The Crypta Balbi, a journey into the everyday life of ancient Rome

Among the world's first urban archaeology laboratories, Rome's Crypta Balbi is more than a museum: it is a journey into ancient Rome.

It is one of the most fascinating places in ancient Rome, though perhaps little known: we speak of the Crypta Balbi, an ancient urban complex that today constitutes one of the four sites of the National Roman Museum. It spreads across an area of one hectare in the very center of Rome, a few steps from Largo Argentina and is an extraordinary example of a museum of urban archaeology.

The complex, connected to Balbo’s theater, one of the three theaters of ancient Rome, can be reached from Via delle Botteghe Oscure. In this block of old Rome one can admire the processes of development from antiquity to the 20th century-a journey through time and history. An archaeological development spanning two thousand years. During these decades all the layers have been excavated through which all the stages of the city’s growth have been reconstructed. Visiting this place gives a clear understanding of the history of the urban transformation of the area and the capital, thanks to panels, drawings and plastic models. Since the 1980s it has finally been home, as anticipated, to one of the world’s first urban archaeology laboratories.

The Crypta is named after Lucius Cornelius Balbo, a politician and banker friend of the Emperor Augustus, who in this area in 13 B.C. with spoils of war built the theater whose traces are still visible today. Over the centuries the first Christian churches were then built including that of Santa Maria Domine Rose in the Middle Ages. Also dating back to this period are the first settlements of Via dei Delfini one of the streets that encloses the block and the artisans’ stores with their commercial activities, located in Via delle Botteghe Oscure, which owes its name precisely from those “dark” rooms because they were completely without windows.Instead, in the Renaissance the convent of St. Catherine was built while the church of St. Stanislaus and the Polish hospice date from the 18th century.

The Museum building, built on top of the ancient Roman building behind the Balbo Theater, is divided into two sections. The first section, Archaeology and History of an Urban Landscape, presents the results of archaeological excavations conducted since 1981 in the building complex. The second section, The City of Rome from Antiquity to the Middle Ages. Archaeology and History is devoted to the life and transformations of the city between the 5th and 10th centuries.

The museum rooms are housed in the seventeenth-century dormitory of the monastery of Santa Caterina dei Funari, which was built on the houses of merchants who, in turn, had been built on the ruins of ancient monuments. Numerous artifacts are on display, mainly found in the excavations of the Crypta: coins, seals, ceramics, ivory. These are finds ranging from the Roman age to the 20th century. Also housed are some objects found in other areas of the city, but which, nonetheless add to the museum context, such as some frescoes from the church of St. Hadrian, which tell of the social changes and living conditions of the city of Rome and its inhabitants between the fifth and ninth centuries AD.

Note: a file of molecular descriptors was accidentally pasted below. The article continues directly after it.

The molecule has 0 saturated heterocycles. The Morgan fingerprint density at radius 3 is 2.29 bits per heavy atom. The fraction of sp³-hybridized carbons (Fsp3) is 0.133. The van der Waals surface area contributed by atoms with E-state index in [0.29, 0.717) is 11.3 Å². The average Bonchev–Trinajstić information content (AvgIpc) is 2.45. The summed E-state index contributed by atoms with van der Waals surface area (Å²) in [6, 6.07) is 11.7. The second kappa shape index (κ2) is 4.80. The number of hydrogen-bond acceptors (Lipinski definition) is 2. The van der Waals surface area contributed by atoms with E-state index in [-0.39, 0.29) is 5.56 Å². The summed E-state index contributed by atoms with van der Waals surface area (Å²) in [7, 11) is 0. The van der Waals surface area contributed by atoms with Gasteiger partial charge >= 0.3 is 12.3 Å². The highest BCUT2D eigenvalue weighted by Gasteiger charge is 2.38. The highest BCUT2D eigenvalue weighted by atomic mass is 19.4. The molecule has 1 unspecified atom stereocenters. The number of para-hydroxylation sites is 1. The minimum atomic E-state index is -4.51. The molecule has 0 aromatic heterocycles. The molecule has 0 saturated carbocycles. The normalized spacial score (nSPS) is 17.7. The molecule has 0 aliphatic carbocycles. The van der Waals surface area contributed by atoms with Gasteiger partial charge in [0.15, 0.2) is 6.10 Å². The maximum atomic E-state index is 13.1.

La Crypta Balbi. Foto: Museo Nazionale Romano
The Crypta Balbi. Photo: National Roman Museum
Aree museali della Crypta Balbi. Foto: Museo Nazionale Romano
Museum areas of the Crypta Balbi. Photo: National Roman Museum
Aree museali della Crypta Balbi Museum areas of the Crypta
Aree museali della Crypta Balbi Museum areas of the
Crypta Bal
Veduta dell'area del teatro di Balbo in epoca imperiale. Foto: Museo Nazionale Romano
View of the area of Balbo’s theater in imperial times. Photo: National Roman Museum

The museum contains the remains of the many productive activities that animated this area of the city for centuries: workshops that worked metals and glass, baked marble to make lime, cloth and rope manufacturers. Tools for some of the work and implements for the sewing business are on display here, as well as glass cruets and jewelry, which tell the story of life in the Rome of the Empire. The museum also traces, through other material, the phases of early medieval Rome, which in the crypta Balbi takes shape through artifacts, graphic reconstructions and models. In particular, the graphic of the Reconstruction of the imperial-era view of the area of Balbo’s theater, the Reconstruction of the 5th-century view, and that of the Reconstruction of the 10th-century and 14th-century view, through which it is possible to clearly witness the transformations of the place where the Museum and the adjoining archaeological area stand today.

The unique peculiarity of the Crypta Balbi are the external underground spaces, the exploration of which allows the visitor to confront antiquity, from the most monumental to the most popular. From the remains of the smallest of the three theaters of ancient Rome with a large square with an adjoining portico, called precisely “crypta” because of the scarcity of light that affected it, from where a wide exedra opened up where one can still walk today. It is located on the side opposite Balbo’s theater. The wide exedra, testifying to the existence of a significant dwelling, during the 6th century housed a series of burials and later, in the century just following, used as a dumping ground for materials produced by a nearby workshop.